Blockchainopoly Free Sample


How Blockchain Changes the Rules of the Game


Steve Hoberman

Technics Publications

Published by:

2 Lindsley Road, Basking Ridge, NJ 07920 USA

Edited by Lauren McCafferty and Sadie Hoberman

Cover design by Lorena Molinari

Cartoons by Mateusz Wieczorek

All rights reserved. No part of this book may be reproduced or transmitted in any form or by any means, electronic or mechanical, including photocopying, recording or by any information storage and retrieval system, without written permission from the publisher, except for the inclusion of brief quotations in a review.

The author and publisher have taken care in the preparation of this book, but make no expressed or implied warranty of any kind and assume no responsibility for errors or omissions. No liability is assumed for incidental or consequential damages in connection with or arising out of the use of the information or programs contained herein.

The title is not associated in any way with the game Monopoly® which is a registered trademark of Hasbro. All trade and product names are trademarks, registered trademarks, or service marks of their respective companies, and are the property of their respective holders and should be treated as such.

First Printing 2018

Copyright © 2018 by Steve Hoberman

ISBN, print ed. 9781634621724

ISBN, Kindle ed. 9781634623452

ISBN, ePub ed. 9781634623469

ISBN, Audio ed. 9781634621892

Library of Congress Control Number: 2018902017




I was a computer science major in college. I won’t tell you my age, but I will say the hot programming language at the time was Pascal. If you knew Pascal, you could demand top dollar when you graduated. This made my computer science friends and me impatient and eager to learn this new technology.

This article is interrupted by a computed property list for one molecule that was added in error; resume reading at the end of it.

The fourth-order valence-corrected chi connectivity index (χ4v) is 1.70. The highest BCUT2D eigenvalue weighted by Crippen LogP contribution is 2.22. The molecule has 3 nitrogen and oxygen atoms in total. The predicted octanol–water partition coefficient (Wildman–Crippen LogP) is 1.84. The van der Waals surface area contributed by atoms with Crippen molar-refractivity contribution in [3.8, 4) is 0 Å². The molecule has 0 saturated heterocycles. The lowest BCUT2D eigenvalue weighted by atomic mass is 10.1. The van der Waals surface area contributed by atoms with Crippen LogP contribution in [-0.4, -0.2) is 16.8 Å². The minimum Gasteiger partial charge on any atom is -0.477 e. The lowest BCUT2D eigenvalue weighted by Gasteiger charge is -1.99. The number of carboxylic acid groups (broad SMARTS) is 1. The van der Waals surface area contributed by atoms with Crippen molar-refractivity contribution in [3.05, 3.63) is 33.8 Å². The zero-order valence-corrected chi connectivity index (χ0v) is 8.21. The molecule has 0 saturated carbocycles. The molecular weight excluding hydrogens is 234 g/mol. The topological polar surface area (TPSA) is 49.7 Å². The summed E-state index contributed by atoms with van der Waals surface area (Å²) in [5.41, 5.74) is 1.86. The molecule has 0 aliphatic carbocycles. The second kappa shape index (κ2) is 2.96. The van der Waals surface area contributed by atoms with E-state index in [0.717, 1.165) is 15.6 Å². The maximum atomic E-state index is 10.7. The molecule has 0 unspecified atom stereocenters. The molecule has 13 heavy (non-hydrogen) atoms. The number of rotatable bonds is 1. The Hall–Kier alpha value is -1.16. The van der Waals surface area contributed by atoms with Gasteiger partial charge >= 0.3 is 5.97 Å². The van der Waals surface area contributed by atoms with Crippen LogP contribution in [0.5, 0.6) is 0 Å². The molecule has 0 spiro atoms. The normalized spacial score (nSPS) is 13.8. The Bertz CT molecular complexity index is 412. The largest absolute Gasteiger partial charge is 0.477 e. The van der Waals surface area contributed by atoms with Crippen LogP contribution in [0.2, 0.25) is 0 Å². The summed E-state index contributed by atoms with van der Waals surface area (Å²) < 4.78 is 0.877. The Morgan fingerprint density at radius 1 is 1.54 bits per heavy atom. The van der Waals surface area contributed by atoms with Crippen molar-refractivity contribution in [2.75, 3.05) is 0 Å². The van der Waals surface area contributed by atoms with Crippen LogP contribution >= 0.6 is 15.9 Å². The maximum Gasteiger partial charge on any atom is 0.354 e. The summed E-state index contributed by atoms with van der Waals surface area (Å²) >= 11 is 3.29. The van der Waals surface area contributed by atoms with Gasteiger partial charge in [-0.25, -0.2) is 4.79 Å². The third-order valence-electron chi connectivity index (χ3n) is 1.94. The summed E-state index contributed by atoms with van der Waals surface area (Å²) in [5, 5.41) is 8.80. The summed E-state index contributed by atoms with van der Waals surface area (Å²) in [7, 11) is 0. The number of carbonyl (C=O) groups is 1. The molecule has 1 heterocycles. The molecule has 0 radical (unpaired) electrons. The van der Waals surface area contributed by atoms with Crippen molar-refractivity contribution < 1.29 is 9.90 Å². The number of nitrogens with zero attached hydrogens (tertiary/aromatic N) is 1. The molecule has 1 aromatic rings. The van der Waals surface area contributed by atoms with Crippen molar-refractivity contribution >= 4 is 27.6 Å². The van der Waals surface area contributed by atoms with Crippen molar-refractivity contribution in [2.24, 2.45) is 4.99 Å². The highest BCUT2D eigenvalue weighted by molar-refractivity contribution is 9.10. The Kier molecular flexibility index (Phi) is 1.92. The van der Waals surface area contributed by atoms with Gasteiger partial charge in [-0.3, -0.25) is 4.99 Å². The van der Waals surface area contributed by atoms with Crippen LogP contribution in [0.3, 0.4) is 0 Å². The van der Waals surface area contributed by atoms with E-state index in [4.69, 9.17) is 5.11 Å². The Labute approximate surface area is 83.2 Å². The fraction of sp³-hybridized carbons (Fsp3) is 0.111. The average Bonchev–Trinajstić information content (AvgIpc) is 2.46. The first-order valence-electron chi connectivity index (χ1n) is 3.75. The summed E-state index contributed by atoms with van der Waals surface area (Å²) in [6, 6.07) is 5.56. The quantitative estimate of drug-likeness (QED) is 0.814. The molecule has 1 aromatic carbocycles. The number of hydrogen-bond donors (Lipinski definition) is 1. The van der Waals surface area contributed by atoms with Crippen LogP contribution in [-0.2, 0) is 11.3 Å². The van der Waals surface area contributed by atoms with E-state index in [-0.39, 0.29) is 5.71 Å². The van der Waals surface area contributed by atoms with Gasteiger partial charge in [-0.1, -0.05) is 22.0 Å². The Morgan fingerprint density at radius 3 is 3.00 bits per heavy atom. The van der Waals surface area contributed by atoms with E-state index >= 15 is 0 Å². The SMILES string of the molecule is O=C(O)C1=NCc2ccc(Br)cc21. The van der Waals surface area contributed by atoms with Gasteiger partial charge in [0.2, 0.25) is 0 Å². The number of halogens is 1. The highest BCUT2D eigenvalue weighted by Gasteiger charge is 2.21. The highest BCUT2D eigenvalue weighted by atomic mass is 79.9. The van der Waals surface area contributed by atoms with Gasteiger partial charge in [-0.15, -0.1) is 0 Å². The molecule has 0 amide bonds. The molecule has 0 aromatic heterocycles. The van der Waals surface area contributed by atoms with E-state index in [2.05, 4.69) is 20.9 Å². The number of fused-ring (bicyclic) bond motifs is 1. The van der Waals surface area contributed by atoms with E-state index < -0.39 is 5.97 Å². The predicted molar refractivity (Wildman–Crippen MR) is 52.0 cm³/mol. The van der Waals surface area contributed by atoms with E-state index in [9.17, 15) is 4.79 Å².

As you can imagine, then, we were disappointed when the first few semesters came and went without any mention of Pascal. The languages we were using were BASIC, Fortran, and yes, even Assembly. (Assembly was pure torture, by the way. It was the class where the first day the professor said, “Look to your right, look to your left, only one of you will be here by the end of the semester.”)

Our professors emphasized programming concepts and principles, instead of learning the most popular new programming language. We spent lots of time on concepts including sequence; conditionals, such as IF-THEN statements; and iteratives, like WHILE loops. Our professors constantly stressed principles such as limiting procedures to one function, keeping code simple, indenting for readability, avoiding the dreaded GOTO statement, and testing and retesting.

When they finally taught Pascal in senior year, my friends and I were surprised by how quickly we picked up the language. It was so easy! In graduate school, I found the C programming language just as easy to master. Each time a shiny new programming language hit the marketplace, it was easy to learn because I knew the programming concepts and principles.

The moral of the story:

Avoid getting hypnotized by the job recruiter’s gold pocket watch. Ignore the songs from the vendor’s sirens. Do not walk into the light. Instead, learn the concepts and principles first, and then afterwards figure out how the new technology delivers.

We can apply this principle of learning the concepts before the technology to just about anything. A few years ago, I took sailing lessons. I just wanted to get the boat out in the water and start sailing, but my instructor spent hours in a classroom (without air conditioning) describing how to leverage the wind. For instance, one of his favorite concepts was picturing a clock, where the wind is at 12:00 and the bow of the sailboat is directed at a certain digit on the clock. We listened to him lecture for hours, using magnets on a whiteboard to represent the position of the sailboat with respect to the wind. We needed to understand the concept of wind before deploying the technology of the sailboat.

Sailing two months a year in New Jersey will never make me a great sailor, but I have become a skilled data modeler modeling data 12 months a year for the last 30 years.